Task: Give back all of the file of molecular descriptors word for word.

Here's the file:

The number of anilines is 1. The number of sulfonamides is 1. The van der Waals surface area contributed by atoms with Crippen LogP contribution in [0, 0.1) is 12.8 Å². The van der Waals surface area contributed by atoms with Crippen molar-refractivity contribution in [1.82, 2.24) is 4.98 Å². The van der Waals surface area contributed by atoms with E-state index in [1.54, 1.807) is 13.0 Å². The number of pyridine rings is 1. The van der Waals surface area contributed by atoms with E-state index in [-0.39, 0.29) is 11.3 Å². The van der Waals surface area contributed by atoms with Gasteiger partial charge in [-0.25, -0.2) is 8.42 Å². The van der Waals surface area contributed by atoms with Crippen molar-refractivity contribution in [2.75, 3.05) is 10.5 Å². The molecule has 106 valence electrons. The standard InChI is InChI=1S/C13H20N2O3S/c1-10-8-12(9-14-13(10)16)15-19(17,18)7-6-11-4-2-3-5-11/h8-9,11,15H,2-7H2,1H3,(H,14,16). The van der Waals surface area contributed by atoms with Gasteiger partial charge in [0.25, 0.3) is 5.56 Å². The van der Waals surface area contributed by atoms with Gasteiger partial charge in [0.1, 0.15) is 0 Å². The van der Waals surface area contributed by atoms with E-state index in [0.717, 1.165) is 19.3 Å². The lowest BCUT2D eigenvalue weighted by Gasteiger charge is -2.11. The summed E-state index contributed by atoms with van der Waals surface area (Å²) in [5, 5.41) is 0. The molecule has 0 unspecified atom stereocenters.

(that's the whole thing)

The number of anilines is 1. The number of sulfonamides is 1. The van der Waals surface area contributed by atoms with Crippen LogP contribution in [0, 0.1) is 12.8 Å². The van der Waals surface area contributed by atoms with Crippen molar-refractivity contribution in [1.82, 2.24) is 4.98 Å². The van der Waals surface area contributed by atoms with E-state index in [1.54, 1.807) is 13.0 Å². The number of pyridine rings is 1. The van der Waals surface area contributed by atoms with E-state index in [-0.39, 0.29) is 11.3 Å². The van der Waals surface area contributed by atoms with Gasteiger partial charge in [-0.25, -0.2) is 8.42 Å². The van der Waals surface area contributed by atoms with Crippen molar-refractivity contribution in [2.75, 3.05) is 10.5 Å². The molecule has 106 valence electrons. The standard InChI is InChI=1S/C13H20N2O3S/c1-10-8-12(9-14-13(10)16)15-19(17,18)7-6-11-4-2-3-5-11/h8-9,11,15H,2-7H2,1H3,(H,14,16). The van der Waals surface area contributed by atoms with Gasteiger partial charge in [0.25, 0.3) is 5.56 Å². The van der Waals surface area contributed by atoms with Gasteiger partial charge in [0.1, 0.15) is 0 Å². The van der Waals surface area contributed by atoms with E-state index in [0.717, 1.165) is 19.3 Å². The lowest BCUT2D eigenvalue weighted by Gasteiger charge is -2.11. The summed E-state index contributed by atoms with van der Waals surface area (Å²) in [5, 5.41) is 0. The molecule has 0 unspecified atom stereocenters.